Money For Lunch – Non-Counterfeit Stats about Counterfeit Money

Non-Counterfeit Stats about Counterfeit Money

November 28, 2016 10:18 AM0 commentsViews: 80

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Counterfeiting of money dates back to the time when the coins were first minted around several thousand years ago. During that period the value of a coin was based on the value of metal used in making the coin. Counterfeiters started scraping off precious metal in small amounts from the genuine coins to cover a cheaper metal and create fake coins.

With time as currency evolved, the ways to counterfeit it also became innovative. Today, counterfeit money has become an extremely serious problem all over the world. We all are used to handling cash on a daily basis but we scarcely pay attention to it. Chances are you have exchanged fake currency more than once in your life without even realizing it. Currency is counterfeited so extensively these days that it is becoming harder to differentiate fake currency from the real ones. Allow us to share some interesting facts and stats about counterfeit money along with useful tips to detect fake currency.

Counterfeiting Trends around the World

Despite governments strict security measures to fight counterfeiting it turns out that there is more than $147 million worth of fake US currency circulating globally. According to the recent stats provided by U.S. Secret Service about 60 percent of that fake currency is in America itself. The $20 bill is the most common in the states, while the $100 bill is widely circulated overseas. Do you know North Korea is held responsible for producing $45 million in ‘Supernotes’, which is a fake $100 bill of very high quality with all the security features as found in a genuine bill?

As far as other nations are concerned, 19.9 million Euros were removed from circulation from Europe in 2009 and in 2011, 300,000 counterfeit notes worth 5.9 million Euros were removed from circulation from United Kingdom.

Technology Is Making Counterfeiting Easier

Undoubtedly, technology has made our lives a lot easier, but it has equally helped criminals to carry on their illicit deeds. Now, with the easy ability of inkjet printers for cheap, more counterfeit currency is being made. In 2014, Bloomberg news reported that a Richmond, Virginia based hairstylist and janitor named Tarshema Brice produced around $20,000 worth of fake bills using Hewlett-Packer ink jet printer.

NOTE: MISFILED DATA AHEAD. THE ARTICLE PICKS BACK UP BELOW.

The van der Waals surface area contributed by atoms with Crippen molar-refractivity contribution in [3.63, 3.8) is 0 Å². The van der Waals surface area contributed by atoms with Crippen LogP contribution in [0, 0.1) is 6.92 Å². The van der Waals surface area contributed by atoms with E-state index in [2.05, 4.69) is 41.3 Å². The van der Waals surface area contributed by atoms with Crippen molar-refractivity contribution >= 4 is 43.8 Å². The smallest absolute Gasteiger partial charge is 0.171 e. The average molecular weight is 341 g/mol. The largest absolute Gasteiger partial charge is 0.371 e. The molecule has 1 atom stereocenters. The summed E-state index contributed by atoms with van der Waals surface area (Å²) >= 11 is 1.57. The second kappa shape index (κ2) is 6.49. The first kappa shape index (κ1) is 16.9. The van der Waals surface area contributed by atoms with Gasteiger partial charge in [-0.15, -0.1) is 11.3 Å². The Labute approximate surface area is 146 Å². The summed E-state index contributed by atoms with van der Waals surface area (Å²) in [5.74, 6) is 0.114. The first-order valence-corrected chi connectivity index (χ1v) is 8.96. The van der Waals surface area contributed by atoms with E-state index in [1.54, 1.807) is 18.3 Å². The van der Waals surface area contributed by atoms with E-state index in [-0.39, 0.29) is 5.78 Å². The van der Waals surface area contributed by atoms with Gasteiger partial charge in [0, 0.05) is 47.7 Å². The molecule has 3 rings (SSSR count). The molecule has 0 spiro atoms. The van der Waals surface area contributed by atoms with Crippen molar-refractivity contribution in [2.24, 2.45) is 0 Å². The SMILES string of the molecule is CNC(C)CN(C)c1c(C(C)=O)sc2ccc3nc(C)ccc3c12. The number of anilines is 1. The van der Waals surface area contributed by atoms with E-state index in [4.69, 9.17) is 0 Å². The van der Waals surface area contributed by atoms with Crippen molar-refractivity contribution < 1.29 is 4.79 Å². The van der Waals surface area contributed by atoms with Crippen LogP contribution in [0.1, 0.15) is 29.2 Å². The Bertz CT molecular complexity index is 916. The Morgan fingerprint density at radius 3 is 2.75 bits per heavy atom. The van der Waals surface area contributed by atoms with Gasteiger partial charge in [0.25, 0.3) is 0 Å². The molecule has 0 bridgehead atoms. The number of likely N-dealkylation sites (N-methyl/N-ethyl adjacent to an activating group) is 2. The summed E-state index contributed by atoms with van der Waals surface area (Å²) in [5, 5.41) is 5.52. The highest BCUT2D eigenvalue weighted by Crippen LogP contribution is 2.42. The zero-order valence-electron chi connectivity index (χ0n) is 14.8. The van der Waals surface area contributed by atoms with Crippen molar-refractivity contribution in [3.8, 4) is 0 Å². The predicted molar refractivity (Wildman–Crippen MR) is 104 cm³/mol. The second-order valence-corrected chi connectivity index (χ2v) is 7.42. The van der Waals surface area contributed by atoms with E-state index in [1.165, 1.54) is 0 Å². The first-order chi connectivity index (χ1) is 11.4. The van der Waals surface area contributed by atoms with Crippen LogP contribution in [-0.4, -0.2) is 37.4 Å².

Apart from that in another case a Lawndale, California resident was responsible for putting more than $7 million counterfeit currency into circulation from 2004 to 2008. This operation was also pulled off, in part, using ink jet and laser printers.

The Biggest Counterfeiter

From time to time many counterfeiting culprits have been arrested and convicted. Jonathan Reyes was arrested at JFK airport carrying $190,000 worth of fake currency. Stephen Jory is another British counterfeiter who was charged for producing £50 million infake £20 notes. But do you know who the biggest money counterfeiter in history is? Frank Bourassa’s a Canadian orchestrated the biggest counterfeit money operation single handedly. He managed to convince a Swiss paper company to sell authentic rag papers featuring security thread and watermark; then bought printing presses and embossers to produce fake bills. After spending $300,000 he made $250 million in counterfeit money.

Detecting Counterfeit Bills

Today, counterfeit money has evolved into a huge black market, with an estimate of over $200 million circulating in the United States alone at any time. You can even get fake bills from banks and most of the banks have strict policies on refunding fake currency in order to prevent abuse of fake cash refunds. The following steps can help you detect counterfeit bills:

  • Genuine currency features a lifelike portrait that stands out distinctly from the background. On the other hand, the counterfeit portrait is usually flat.
  • Federal Reserve and Treasury Seals On a genuine bill are clear, distinct, and sharp. The counterfeit bills have uneven, blunt, or broken seals.
  • On the counterfeit bills the lines in the outer margin and scrollwork might be somewhat blurred and indistinct, whereas genuine billshave clear and unbroken borders.
  • Serial numbers on a genuine bill have a distinctive style and are evenly spaced. They are printed with the same ink color as the Treasury Seal. The serial numbers on a counterfeit bill may be different in color from the Treasury seal.
  • Genuine currency paper has tiny red and blue fibers embedded throughout.

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